So does this mean I can use it to patch in digital patch chains? What about analog patching?
Sure, either analog and digital.
Simply feed it an analog signal via stereo mini connector and you're all set. Probably want to run line-in as it sounds better than mic-in. Mic-in is known to suffer from nasty artifacts like hard drive whine and a high noise floor. While line-in is much better than mic-in, you're ultimately far better off patching digitally. You can send an analog output to patchers via the Line 1 analog out as well.
The NJB3 takes an optical input via a optical mini connector. Since most outboard ADCs and recording decks pass a coax S/PDIF signal, how the heck do I patch with my optical NJB3? Just pick up a coax barrel splitter - one of the outputs runs to your digital format converter and the other passes the signal on to the next patcher in queue. The apparently most reliable digital format converter which supports coax S/PDIF <-> optical conversion - and therefore ideal for patching - seems to be the Hosa Hosa ODL-276 (S/PDIF coax <-> optical). The -276 will be most useful for patching since it converts a S/PDIF coax signal, the most common digital signal passed in patch chains. Users have experienced mixed results with other digital format converter boxes: M-Audio CO2, M-Audio CO3, the ubiquitous "greybox". Jamie Lutch has posted some testing results over on the NJB3Tapers Yahoo group Files section and I've tested the ODL-312 quite a bit.
 What about patching multiple NJB3s together in a chain?
The NJB3 doesn't support digital passthrough of a digital signal, hence the need for the coax barrel splitter to split the coax S/PDIF feed. However, splitting the signal multiple times will weaken the signal and will likely eventually render the signal unusable for the digital format converters (or for DAT decks far down the chain after a long run of NJB3s). For this reason, it's probably a good idea to drop in a DAT deck in between every two or so NJB3's in the chain because the DAT decks re-generate the coax S/PDIF signal bringing it back up to full strength. OR, NJB3s can simply copy the recorded files across NJB3s after the show (neat!).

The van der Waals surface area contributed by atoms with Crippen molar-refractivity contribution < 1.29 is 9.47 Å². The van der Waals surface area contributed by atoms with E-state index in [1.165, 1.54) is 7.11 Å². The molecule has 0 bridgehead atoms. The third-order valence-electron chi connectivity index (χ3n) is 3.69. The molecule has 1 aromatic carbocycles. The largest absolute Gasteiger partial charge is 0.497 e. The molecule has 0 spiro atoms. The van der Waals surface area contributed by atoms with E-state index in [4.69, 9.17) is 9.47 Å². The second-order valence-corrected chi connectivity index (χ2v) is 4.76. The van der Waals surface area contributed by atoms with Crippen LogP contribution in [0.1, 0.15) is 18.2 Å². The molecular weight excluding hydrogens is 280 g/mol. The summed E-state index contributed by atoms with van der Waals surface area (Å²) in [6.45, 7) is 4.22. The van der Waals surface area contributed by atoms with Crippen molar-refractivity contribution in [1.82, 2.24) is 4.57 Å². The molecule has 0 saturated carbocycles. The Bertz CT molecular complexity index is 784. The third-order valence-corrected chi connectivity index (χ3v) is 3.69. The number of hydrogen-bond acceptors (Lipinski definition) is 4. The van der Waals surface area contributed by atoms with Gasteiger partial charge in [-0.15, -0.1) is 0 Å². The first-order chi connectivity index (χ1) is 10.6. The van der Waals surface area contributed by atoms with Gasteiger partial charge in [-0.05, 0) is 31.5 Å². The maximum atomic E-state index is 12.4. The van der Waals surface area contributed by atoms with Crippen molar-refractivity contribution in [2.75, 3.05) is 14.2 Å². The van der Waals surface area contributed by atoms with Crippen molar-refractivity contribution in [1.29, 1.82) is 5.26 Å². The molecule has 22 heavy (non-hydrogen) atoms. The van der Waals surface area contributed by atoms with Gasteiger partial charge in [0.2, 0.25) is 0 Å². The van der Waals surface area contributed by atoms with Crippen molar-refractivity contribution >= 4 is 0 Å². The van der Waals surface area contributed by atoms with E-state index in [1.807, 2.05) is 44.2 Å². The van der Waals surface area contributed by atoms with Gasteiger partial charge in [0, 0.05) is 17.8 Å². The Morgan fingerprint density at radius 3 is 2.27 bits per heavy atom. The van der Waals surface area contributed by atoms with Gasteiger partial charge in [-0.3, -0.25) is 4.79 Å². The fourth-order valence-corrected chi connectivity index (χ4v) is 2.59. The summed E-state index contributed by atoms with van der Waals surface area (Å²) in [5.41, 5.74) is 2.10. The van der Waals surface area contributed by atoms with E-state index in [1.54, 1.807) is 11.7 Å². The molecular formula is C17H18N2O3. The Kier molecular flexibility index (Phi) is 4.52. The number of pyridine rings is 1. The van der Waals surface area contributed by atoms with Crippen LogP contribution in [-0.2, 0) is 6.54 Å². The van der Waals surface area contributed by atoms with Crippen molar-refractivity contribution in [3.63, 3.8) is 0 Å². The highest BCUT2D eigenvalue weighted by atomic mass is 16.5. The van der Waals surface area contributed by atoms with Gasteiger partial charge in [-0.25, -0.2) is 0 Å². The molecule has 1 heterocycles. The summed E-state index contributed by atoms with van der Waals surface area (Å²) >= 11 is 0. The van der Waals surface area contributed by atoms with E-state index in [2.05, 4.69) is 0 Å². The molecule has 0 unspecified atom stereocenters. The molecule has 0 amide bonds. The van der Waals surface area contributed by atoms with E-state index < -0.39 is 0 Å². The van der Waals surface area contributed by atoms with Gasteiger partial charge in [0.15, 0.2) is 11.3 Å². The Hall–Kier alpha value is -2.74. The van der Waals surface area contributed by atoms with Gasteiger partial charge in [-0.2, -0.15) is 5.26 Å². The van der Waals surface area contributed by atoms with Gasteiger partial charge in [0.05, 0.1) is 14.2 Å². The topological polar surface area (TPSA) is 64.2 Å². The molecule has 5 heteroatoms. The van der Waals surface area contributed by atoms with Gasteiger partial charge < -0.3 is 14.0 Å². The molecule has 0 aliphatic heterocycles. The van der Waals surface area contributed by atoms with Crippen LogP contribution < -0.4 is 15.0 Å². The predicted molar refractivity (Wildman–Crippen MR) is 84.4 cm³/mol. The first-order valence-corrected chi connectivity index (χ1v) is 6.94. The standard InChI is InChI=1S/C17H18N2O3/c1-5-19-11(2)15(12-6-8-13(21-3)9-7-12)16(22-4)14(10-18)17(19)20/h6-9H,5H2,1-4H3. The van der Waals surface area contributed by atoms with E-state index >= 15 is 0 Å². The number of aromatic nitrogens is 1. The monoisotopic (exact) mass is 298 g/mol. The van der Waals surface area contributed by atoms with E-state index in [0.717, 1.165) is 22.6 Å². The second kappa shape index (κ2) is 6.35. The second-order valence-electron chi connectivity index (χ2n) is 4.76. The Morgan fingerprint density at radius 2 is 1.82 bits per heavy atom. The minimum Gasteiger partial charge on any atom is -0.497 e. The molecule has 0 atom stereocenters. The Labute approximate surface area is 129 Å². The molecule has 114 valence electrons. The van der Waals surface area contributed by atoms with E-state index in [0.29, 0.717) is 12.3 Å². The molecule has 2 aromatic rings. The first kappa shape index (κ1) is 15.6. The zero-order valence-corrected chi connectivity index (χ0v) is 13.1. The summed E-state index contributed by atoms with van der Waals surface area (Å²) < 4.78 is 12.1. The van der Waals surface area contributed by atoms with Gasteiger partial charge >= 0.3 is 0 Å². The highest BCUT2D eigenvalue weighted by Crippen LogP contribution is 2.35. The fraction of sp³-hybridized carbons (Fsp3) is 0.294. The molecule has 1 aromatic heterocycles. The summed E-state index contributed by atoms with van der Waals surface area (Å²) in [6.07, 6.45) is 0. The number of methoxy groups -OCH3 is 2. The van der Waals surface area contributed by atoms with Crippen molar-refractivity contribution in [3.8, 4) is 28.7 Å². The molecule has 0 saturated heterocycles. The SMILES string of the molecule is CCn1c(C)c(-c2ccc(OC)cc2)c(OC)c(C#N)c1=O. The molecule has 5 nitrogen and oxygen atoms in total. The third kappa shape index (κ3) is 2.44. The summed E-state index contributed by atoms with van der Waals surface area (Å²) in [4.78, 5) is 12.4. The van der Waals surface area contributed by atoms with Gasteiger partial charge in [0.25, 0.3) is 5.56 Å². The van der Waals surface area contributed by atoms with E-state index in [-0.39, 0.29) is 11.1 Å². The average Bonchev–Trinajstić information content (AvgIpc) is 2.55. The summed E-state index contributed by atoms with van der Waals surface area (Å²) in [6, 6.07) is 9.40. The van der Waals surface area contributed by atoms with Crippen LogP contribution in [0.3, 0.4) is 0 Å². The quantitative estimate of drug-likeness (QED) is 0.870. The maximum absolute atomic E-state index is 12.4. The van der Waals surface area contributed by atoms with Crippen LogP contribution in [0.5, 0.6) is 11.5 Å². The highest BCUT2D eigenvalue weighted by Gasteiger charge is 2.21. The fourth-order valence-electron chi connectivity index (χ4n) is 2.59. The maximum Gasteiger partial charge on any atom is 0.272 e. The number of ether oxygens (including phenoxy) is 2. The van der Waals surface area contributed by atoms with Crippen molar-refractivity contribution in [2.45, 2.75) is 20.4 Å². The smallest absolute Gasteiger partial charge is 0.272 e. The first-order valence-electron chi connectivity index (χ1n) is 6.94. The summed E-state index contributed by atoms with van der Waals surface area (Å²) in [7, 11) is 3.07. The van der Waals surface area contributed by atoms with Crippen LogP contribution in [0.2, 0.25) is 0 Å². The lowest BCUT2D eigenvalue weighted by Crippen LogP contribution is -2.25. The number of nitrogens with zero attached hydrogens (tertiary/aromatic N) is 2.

Can I split the optical signal after my DFC and before my NJB3 to patch two NJB3s off the same DFC?
You can try, but anecdotal evidence suggests it won't work. The passive optical splitters available at places like Radio Shack basically halve the strength of the signal feeding each device behind the splitter. The weakened signal apparently is not strong enough to feed the NJB3 properly.
 How do I transfer or copy files from one NJB3 to another?
 Download and install the latest Firmware
 Conect both players with the 4 pin to 4 pin 1394 cable
 Turn both units on
 Go to Music Library, All Tracks view.
 Press the Side Scroller and select Send Track
 You can then select each file, one at a time and send it to the other player.
Note: Copy protected tracks such as WMA(with DRM) or preloaded content cannot be transfered from the player units.
 How long will the internal battery(ies) last?
A single internal battery runs ~3 hrs recording time. Two will get you around 6 hrs recording time, more than long enough for any single-evening recording event! The battery bay holds up to 2 batteries, and the batteries are charged while in the bay - I know of no external battery charger available.
 Where can I buy another internal battery?
Most folks seem to pick them up from EBay for ~$30.
 What about external power for longer than ~6 hrs run-time?
Lots of options for external DC power. The NJB3 runs on 5v external power, tip (+), ring (-). Only catch is there aren't really any batteries out there that natively provide 5v of power. Soooo...best bets are to take a battery which provides more than 5v of power and  regulate its output to 5v, or  build a battery pack which outputs ~5v.
 Regulate output to 5v
Popular options which output more than 5v are sealed lead acid (SLA) and RC batteries. SLAs are readily available in both 12v and 6v output. RC batteries are typically 7.2v or 9.6v. For the 6v SLAs, it may be possible to wire two diodes in-line on the hot wire to drop it down to 5v. For the 12v SLA and 7.2v/9.6 RC batteries, two main ways to drop the voltage:  with a 7805 voltage regulator and heat sink, and  with a Creative/third-party car adapter which supports 5v output. For pics of a Creative car adapter hacked for use with a 12v SLA, check out this thread:http://www.taperssection.com/index.php?board=25;action=display;threadid=10272;start=250#msg222880
 Build 5v battery pack
A couple people have had success building ~5v battery packs out of 4 x 1.2v NiMH cells. Fully charged NiMH cells will put out ~1.4v each, so this pack will deliver around 5.6v fully charged - which is a bit too high for the NJB3, outside it's operating voltage specs. If you run it with a slightly too high voltage, you may lock up the JB3 which will require resetting it by either removing all power (including internal batteries) and putting them back in, or pressing the reset button on the back with a paper clip. If the voltage is a little high, run the batts for a few minutes on another device (e.g. small light bulb) to drain the battery which will reduce the output voltage enough to fall within the NJB3's voltage specs.